Rolex Watch Servicing and Repair

At Watch Surgery, we have extensive knowledge and experience as well as the latest equipment to provide outstanding service for your Rolex watches.

Mechanical watches, such as Rolex, require service periodically, primarily due to lubricants breaking down over time. The breakdown of these lubricants leads to an increase in friction between constantly moving watch parts, causing unnecessary stress on components. This ultimately leads to performance issues and sometimes may cause unnecessary damage to the components.

The primary objective of servicing mechanical watches is to reduce these unwanted frictions in the movement. It is necessary to have extensive knowledge and specialist equipment in order to properly service the mechanical movements within Rolex watches.

Service, as watchmakers call it “Overhaul”, involves disassembling, cleaning, inspecting, reassembling, relubricating, adjusting, regulating, and testing the watch movement.

  • Dismantling: Complete dismantling of the mechanism
  • Cleaning: Cleaning all components in specialist baths
  • Inspecting: Inspecting all components to ensure that they are in impeccable condition
  • Replacing: Replacing any defective parts
  • Rebuilding and lubricating: Rebuilding and lubrication of the mechanism
  • Adjusting and Regulating: De-magnetising, regulation, and beat adjustment of the timepiece
  • Refitting: Refitting the dial and hands
  • Restoring: Restoring the movement back to the case
  • Testing: Testing the timepiece and making the necessary timekeeping adjustments for 5 days
  • In a typical wristwatch, there are over 160 components with over 50 points of friction that require oiling. The more complications there are, the more points there are that require lubrication. The watch movement is lubricated with a variety of specialist lubricants in order to ensure that it runs smoothly and with the least amount of friction possible. Our watchmakers follow the manufacturer's technical service sheets which specify where oil should be applied and what type of oil should be used.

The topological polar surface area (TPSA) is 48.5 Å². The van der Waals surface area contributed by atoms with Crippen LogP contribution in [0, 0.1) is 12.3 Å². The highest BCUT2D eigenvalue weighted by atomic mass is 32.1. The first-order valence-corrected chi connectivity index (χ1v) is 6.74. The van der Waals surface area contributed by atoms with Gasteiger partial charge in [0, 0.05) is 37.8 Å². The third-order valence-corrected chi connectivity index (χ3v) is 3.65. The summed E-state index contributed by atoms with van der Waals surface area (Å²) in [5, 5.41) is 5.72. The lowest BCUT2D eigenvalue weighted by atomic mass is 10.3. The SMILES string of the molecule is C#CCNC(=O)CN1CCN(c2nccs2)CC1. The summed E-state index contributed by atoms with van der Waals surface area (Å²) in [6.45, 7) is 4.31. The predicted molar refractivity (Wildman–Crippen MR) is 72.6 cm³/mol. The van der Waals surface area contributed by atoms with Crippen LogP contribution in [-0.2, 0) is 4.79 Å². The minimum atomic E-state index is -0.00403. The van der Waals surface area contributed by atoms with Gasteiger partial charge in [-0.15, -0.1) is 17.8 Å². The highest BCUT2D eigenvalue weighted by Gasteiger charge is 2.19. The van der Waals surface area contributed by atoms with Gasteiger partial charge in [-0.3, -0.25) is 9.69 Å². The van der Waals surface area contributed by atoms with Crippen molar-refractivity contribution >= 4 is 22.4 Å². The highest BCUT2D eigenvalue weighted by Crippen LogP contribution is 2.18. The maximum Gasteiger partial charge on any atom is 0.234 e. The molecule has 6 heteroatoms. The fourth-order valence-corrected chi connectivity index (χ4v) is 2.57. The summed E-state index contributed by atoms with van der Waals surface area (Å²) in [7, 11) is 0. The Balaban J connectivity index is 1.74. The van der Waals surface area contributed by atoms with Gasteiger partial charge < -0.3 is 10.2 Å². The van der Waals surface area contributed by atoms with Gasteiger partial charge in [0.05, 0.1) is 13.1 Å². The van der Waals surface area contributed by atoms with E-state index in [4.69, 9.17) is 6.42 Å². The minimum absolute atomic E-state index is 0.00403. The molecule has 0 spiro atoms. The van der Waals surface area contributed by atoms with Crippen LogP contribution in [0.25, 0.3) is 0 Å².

Chronometer Certification

    Several Rolex watches, including all models currently available, are equipped with chronometer-certified movements. Rolex's chronometer-certified movements have been COSC certified for many years. COSC stands for Contrôle Officiel Suisse des Chronomètres, which is the official Swiss Chronometer Testing Institute. The COSC institute in Switzerland certifies the accuracy and precision of timepieces and serves as the gold standard for accurate timekeeping.

    A COSC-certified chronometer must also be able to run within an average daily deviation rate of -4/+6 seconds per day as well as pass various other tests related to timekeeping precision and precision. In 2016, Rolex introduced its own internal 'Superlative Chronometer' certification across its entire range, which adheres to even stricter tolerances than COSC-parameters, ensuring a timekeeping accuracy of -2/+2 seconds per day.